A friend told her about a call centre in uMhlanga that was hiring agents, and her former Model C education as well as her English accent scored her the job.
Although she thought a basic monthly salary of R3750 was too little for a 10-hour shift, plus commission based on her sales, she said she had no choice but to take the job.
Shezi is still employed at the company and earning the same salary.
She is one of thousands of young people, including university graduates, employed at call centres across the country.
South Africa’s unemployment rate in the first quarter this year was 26.7%.
A recent campaign on social media called Call Centre Revolution, which is apparently targeted at one of the centres in uMhlanga, has attracted a great deal of discussion from agents.
They have taken to Twitter to voice their complaints about poor salaries, unfair dismissals, racism and long working hours.
The EFF has promised to take on the call centre industry and end the exploitation of the “black child”.
According to SA Commercial website, until a few years ago India boasted a booming call centre industry, but this has taken a different turn as more international companies are outsourcing in South Africa.
Shezi explained that while the company offered a commission, the chances of meeting its high targets were almost impossible.
She spends R60 on return taxi fare to uMhlanga daily, contributes R1 500 towards groceries at home and spends R500 on her cosmetics for the month.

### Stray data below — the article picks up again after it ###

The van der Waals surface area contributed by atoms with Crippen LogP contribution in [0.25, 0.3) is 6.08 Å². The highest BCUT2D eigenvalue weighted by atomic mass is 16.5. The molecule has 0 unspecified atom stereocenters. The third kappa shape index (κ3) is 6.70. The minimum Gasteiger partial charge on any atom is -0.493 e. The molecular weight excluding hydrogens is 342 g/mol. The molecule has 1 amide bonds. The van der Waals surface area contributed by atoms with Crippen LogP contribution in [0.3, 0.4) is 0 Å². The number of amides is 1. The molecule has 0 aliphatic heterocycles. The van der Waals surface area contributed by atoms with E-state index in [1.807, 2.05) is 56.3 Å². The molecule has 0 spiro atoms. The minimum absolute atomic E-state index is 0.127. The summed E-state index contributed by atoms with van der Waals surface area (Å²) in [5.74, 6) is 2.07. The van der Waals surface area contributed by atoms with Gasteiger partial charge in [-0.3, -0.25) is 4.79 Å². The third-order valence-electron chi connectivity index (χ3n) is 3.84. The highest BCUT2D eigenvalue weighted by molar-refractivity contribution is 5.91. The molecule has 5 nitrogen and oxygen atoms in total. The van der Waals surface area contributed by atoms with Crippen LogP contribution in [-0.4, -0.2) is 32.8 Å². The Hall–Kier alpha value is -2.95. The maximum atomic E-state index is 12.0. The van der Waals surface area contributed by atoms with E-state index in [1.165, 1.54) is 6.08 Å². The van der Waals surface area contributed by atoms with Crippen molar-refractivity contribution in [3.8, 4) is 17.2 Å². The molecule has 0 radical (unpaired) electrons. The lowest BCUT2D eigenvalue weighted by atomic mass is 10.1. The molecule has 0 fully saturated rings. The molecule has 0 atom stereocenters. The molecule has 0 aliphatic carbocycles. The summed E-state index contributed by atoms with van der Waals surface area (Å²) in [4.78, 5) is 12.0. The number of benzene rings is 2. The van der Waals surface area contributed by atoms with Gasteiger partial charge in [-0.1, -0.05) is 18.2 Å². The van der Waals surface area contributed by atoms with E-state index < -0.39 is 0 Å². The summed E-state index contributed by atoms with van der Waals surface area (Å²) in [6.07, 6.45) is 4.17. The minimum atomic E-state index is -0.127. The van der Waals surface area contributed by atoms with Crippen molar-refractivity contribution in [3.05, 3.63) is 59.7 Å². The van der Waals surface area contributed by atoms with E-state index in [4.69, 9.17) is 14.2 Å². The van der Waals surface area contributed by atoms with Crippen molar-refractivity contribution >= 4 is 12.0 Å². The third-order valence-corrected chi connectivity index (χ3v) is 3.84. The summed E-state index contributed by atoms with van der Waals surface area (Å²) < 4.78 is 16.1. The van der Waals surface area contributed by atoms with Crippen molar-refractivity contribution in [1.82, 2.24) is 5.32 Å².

She is worried that since the second-biggest portion of her salary goes towards her transport costs, the recent petrol price hike would hit her pocket hard.
“What we are earning is not enough for anyone to make a living. The working hours are unreasonable. Agents are fired on a daily basis for minor offences. The future looks bleak,” she said.
Shezi blamed the lack of union representation for the continued exploitation of workers, their poor salaries and unfair dismissal.
Thobile Mhlongo, a qualified criminologist and a call centre agent at another company in uMhlanga, said growth was limited to being promoted to team manager.
“I have worked at the call centre for two years. It’s frustrating because growth is limited and there is no department that suits my qualification. It is not easy to make money through commission and everything makes me feel hopeless,” she said.
Siphelele Mthembu, a former call centre agent, said she was forced to change her name to an English one to appeal to her UK-based clients.
“At work I couldn’t be Siphelele. My name was Stacy. I felt uneasy about having to change my own name for work purposes. Thank God, I did not stay long,” she said.
Call centre employees from a Durban-based company had written a letter of complaint to their employer. They had complained the company failed to be transparent about how much they were paid per hour, for working on holidays and Sundays.
The workers claimed that in response the company forced them to sign agreements to arrive at work 15 minutes early, extra time they were not being paid for.
The company’s management did not comment at the time of publication.
Chris Marais, a labour expert at CA Labour Law, said it was true that call centre workers were subjected to exploitation and treated as cheap labour, saying this was a national problem.
He said very few earned decent salaries.
“The law is clear that corrective measures should be in place before a decision to dismiss. Workers can take the company to the Commission for Conciliation, Mediation and Arbitration,” he said.
Marais said the challenges in unionising the call centre industry were that the workers were always chasing better salaries and moved all the time, which made it difficult for unions to keep the membership numbers.
He proposed that workers appoint a workers’ forum, a structure which would operate similarly to a union to have a representation and a voice.